|ART 1010 Creative Strategies||3|
|ART 1150 Observational Drawing||3|
|ART 1300 Materials and Making||3|
|ART 1900 First Year Exhibition||0|
|ARHS 2200 Current Art||3|
|GLBC 1200 Cornerstone Seminar||3|
|ARHS 2210 Intercultural History of Art||3|
|DESN 1500 Digital Visualization||3|
|ART 2315 Sculpture I||3|
|ART 2715 Fine Art Photography||3|
|ART 2110 Figure Drawing||3|
|ART 2610 Printmaking Concepts and Techniques||3|
|ARHS 3210 Nineteenth-Century Art||3|
|ART 2900 DADAH Critique||0|
|ART 2410 Painting||3|
|ARHS 2820 Sound and Noise Art||3|
|ARHS 3250 Modern Art||3|
|ART 3110 Conceptual Drawing||3|
|ART 2530 Ceramics Space||3|
|ART 3690 Book Arts||3|
|DESN 2500 Design for Digital Portfolios||3|
|ART 3900 BFA Review||0|
|ARHS 2000 Short-Term Study Abroad Venice or Florence||3|
|ART 4020: Professional Practice for Artists||3|
|ART 2540 Ceramics: Form and Design||3|
|ART 4540 Ceramics: Molds||3|
|ART 2130 Illustration||3|
|ART 4010: Senior Critique||3|
|ART 4910: DADAH BA and BFA exhibition||1|
|ART 4530 Ceramics: Special Studies||3|
In order to graduate with a BA in Art or BFA in Art or Graphic Design from DADAH, students must participate in the senior exhibition held at the end of the spring semester in the Arcade Contemporary Art Projects gallery (or, if not available, suitable alternative space). Students learn how to design, manage and execute a successful group art exhibition by organizing a professional art exhibition from beginning to end, experiencing the work behind the scenes that makes viewing artwork in public possible. Students will be involved in all aspects of putting on an exhibition, from designing a show card and posters, to internet advertising, choosing themes and a title, installing and de-installing work, getting donations for food and beverages for the reception, etc. Prerequisites: ART 2900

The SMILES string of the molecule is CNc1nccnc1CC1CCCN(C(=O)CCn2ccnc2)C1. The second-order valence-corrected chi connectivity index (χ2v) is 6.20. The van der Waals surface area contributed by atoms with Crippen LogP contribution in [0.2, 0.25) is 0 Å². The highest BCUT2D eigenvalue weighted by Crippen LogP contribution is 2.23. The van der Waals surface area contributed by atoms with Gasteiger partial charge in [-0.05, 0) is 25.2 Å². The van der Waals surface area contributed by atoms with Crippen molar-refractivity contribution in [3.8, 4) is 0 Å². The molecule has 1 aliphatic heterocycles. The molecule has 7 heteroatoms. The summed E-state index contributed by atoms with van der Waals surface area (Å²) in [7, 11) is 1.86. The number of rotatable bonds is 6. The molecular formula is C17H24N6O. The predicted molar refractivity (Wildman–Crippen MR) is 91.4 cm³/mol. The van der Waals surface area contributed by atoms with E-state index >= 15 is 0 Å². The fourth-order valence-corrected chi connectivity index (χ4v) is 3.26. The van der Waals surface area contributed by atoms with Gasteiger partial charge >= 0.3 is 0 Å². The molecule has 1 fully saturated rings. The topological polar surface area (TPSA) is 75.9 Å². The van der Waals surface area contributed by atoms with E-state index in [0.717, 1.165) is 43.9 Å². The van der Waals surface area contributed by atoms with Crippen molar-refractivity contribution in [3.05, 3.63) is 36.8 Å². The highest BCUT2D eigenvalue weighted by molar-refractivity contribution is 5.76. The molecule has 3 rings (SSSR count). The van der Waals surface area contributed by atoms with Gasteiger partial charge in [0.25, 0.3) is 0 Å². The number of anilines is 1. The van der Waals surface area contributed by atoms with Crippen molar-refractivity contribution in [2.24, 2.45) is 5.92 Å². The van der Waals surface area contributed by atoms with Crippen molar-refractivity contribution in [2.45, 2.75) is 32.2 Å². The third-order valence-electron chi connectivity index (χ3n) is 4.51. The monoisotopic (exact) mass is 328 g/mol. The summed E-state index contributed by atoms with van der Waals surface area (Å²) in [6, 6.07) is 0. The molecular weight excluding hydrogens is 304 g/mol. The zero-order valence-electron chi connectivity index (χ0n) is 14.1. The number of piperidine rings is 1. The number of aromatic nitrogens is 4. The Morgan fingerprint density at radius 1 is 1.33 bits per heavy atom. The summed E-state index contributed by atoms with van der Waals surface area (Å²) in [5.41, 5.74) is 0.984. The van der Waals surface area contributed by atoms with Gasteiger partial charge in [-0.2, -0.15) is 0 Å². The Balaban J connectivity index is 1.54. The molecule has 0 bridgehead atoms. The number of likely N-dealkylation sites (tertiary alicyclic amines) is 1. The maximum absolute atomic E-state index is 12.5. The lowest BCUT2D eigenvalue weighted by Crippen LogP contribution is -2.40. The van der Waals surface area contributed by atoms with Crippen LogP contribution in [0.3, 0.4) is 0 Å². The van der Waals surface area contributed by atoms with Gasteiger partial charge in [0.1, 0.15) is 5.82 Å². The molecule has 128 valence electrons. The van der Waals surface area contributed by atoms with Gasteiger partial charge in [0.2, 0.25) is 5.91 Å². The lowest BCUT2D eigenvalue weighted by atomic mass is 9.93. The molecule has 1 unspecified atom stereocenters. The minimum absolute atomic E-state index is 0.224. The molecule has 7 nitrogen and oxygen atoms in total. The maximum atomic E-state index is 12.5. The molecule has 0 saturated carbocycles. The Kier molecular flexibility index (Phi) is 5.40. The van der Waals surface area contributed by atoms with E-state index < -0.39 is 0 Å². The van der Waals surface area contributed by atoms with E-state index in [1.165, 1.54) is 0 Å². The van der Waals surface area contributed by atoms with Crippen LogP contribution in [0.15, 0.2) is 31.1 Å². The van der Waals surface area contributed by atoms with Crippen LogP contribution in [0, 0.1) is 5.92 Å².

The Ceramics program is designed to support both sculpture and utilitarianware, handbuilding and wheelthrowing. Students are prepared to build with clay and finish work with ceramic surfaces. However, the program also encourages cross-medium exploration with the intent of honing materials and content to express the integrity of the idea. The program parallels exposure to traditional and contemporary ceramics with the belief that knowledge of the historical/traditional forms of folk and ritual pottery and tribal fetishes contribute to the student's development in making an informed contemporary statement.
The philosophy of the drawing emphasis is:
To achieve these goals, Webster's drawing program develops sequentially. The lower-level courses function in context with our foundations curriculum. It is because the early drawing classes are laterally integrated with these required courses that the first few semesters of drawing can focus on observational drawing and traditional drawing media without sacrificing creativity and new directions in art.